When our kids were little I would spend hours each Easter creating elaborate Easter egg hunts around our Wanaka cabin. The clues that led from one stash of eggs to the next were often rather obscure – 'Peter Rabbit’s favourite spot in the garden' (the lettuce patch), 'where Peter Rabbit goes to sleep' (in one of the quillions of rabbit holes on our rabbit-plagued property), 'Peter Rabbit likes it hot' (the chilli patch), 'where Mr McGregor keeps his fork' (the garden shed), 'where Mr McGregor gets his eggs' (the chicken coop) et al – but after a year or two my children were accustomed to my rather indirect sense of logic, and had got to know the garden and the names of various fruits and vegetables.
For us, Easter has always been about eggs – big and little, chocolate, painted, boiled. Like all kids, mine loved the idea of a huge chocolate Easter bunny, but that was where my mother’s indulgence prevailed – my territory was the tiny chocolate eggs, and I would scour the town to find as many different kinds as I could.
Last week I took my daughter to Melbourne, where every shape and size imaginable of gorgeous chocolate eggs and chickens and bunnies was on offer, but I simply couldn’t resist a pretty cardboard carton of Shocolate Master Chocolatiers eggs. They are so pretty that it seems a shame to eat them, but I’m sure we will!
Seeing them in their little carton I was inspired to get out the 19th century chocolate mould I picked up at a market in France more than a decade ago. Until now it has just sat on the shelf but it seemed like a good time to try it out. After giving it a thorough clean and dry I brushed the inside with almond oil and then gradually built up layers of chocolate, chilling in between to set the chocolate.
The better the chocolate the better the eggs will taste, so I used Whittaker's 72% Dark Ghana. Getting it out of the mould was a little unnerving – I decided to go for a very thick layer of chocolate in the hope that it would be less likely to crack, so 180g of chocolate and about half an hour of final chilling in the fridge later, it was ready for the test. Success!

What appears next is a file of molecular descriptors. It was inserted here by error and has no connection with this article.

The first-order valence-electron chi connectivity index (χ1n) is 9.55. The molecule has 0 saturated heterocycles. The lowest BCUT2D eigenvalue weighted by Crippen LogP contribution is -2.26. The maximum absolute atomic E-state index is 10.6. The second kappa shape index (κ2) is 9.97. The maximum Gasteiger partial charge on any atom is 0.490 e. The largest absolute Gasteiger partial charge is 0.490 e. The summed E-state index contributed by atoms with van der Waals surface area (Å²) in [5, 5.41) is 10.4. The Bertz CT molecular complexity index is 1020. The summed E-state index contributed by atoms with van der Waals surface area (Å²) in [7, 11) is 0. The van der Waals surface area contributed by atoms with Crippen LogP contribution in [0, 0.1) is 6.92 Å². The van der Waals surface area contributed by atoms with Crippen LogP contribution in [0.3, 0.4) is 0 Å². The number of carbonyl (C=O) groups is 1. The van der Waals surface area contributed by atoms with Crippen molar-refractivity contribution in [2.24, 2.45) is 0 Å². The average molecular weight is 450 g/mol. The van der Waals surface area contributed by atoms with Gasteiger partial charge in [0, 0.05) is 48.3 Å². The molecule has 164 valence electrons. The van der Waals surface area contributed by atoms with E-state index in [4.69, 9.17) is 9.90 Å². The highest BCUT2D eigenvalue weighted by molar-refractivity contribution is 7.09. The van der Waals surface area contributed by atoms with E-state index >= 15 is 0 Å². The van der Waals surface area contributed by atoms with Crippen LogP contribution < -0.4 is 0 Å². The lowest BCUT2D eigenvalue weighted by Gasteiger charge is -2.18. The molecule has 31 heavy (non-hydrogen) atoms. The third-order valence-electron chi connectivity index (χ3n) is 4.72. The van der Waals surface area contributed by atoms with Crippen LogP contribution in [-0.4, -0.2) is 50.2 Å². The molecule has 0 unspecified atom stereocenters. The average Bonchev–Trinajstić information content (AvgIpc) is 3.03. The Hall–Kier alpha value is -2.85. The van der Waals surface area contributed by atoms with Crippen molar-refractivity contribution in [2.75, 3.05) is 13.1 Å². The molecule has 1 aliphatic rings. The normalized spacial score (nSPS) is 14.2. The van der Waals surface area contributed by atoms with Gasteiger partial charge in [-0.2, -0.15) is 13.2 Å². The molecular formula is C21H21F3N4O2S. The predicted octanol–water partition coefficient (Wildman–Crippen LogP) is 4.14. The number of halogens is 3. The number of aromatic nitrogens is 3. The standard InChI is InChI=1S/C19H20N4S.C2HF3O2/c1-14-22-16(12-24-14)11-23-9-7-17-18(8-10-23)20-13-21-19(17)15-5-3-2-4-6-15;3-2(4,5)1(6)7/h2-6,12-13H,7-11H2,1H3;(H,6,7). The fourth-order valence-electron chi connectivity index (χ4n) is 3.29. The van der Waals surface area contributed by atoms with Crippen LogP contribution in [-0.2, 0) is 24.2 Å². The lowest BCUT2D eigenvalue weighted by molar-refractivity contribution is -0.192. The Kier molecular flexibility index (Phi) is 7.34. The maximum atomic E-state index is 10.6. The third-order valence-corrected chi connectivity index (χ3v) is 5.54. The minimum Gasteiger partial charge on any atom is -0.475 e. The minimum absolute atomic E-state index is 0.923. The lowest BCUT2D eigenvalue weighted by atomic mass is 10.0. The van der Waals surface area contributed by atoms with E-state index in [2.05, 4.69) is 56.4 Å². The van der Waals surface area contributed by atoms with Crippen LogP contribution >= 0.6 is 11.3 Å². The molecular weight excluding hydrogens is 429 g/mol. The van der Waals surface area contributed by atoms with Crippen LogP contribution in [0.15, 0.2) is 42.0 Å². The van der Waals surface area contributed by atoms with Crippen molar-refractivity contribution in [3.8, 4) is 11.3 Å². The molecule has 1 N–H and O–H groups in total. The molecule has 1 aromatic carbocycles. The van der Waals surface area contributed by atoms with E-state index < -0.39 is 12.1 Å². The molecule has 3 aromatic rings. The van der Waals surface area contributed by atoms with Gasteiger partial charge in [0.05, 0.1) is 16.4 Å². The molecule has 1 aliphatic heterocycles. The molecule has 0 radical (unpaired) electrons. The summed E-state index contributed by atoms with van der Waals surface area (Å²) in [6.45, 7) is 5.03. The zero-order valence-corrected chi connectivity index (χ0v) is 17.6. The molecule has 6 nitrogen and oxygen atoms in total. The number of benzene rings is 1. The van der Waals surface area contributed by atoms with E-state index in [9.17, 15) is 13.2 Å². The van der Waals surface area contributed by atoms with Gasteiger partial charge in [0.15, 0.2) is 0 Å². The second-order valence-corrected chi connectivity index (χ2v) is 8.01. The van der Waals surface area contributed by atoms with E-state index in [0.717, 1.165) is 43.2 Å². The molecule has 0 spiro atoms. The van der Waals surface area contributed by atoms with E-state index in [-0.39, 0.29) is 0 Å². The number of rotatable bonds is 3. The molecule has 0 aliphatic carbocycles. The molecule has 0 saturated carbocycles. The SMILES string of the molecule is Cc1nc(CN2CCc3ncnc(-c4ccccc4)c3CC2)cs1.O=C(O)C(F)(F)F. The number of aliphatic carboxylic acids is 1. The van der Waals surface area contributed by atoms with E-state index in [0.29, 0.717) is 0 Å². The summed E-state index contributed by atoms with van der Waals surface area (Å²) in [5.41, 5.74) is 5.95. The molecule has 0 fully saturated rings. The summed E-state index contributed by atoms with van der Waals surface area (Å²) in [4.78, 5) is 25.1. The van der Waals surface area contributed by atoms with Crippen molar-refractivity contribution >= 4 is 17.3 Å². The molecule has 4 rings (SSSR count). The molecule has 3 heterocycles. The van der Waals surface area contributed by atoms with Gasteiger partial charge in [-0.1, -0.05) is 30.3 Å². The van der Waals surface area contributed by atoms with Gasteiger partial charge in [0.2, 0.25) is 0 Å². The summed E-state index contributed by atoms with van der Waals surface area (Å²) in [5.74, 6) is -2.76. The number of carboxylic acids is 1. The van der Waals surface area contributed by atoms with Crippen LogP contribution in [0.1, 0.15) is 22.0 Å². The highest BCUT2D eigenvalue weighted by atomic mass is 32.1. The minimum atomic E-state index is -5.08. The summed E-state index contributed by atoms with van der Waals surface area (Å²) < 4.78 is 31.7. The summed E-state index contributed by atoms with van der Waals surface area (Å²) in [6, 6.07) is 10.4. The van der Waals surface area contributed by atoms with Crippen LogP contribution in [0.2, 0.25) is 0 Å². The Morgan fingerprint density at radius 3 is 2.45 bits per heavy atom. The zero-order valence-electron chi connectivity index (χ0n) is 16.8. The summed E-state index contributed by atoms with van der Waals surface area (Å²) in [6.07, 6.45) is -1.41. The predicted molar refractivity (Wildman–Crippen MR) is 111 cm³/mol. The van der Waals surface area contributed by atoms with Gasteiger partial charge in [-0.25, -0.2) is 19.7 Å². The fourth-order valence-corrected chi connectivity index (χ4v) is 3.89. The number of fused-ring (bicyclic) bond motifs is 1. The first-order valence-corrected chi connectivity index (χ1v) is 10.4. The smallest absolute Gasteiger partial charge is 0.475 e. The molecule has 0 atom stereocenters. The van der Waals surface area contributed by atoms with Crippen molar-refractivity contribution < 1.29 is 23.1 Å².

My mother, who was a talented artist, would get us into painting blown eggs each Easter, and this morning I continued the tradition with my daughter Rose and her friends Michelle and Lucy. You need to make a small hole in each end of the egg with the sharp point of a knife or scissors and then blow in one end while holding the egg over a bowl. You have to blow quite hard to get the egg moving, but once it starts you are away and the whole lot comes out. Rinse with water and then blow that out too. Gently dry and they are ready to paint - and you can use the egg to make scrambled eggs!
For Easter Sunday breakfast, Mum would always boil our eggs with food colouring, or wrap them in onion skins tied tight around the egg with a piece of muslin or plastic wrap to create a lovely mottled effect - and the eggs are entirely edible.
Little rituals like making your own Easter eggs create a sense of engagement and build lasting family memories. It’s easy to think life’s too busy and just go out and buy it all, but putting in a little time pays big – and yummy – rewards.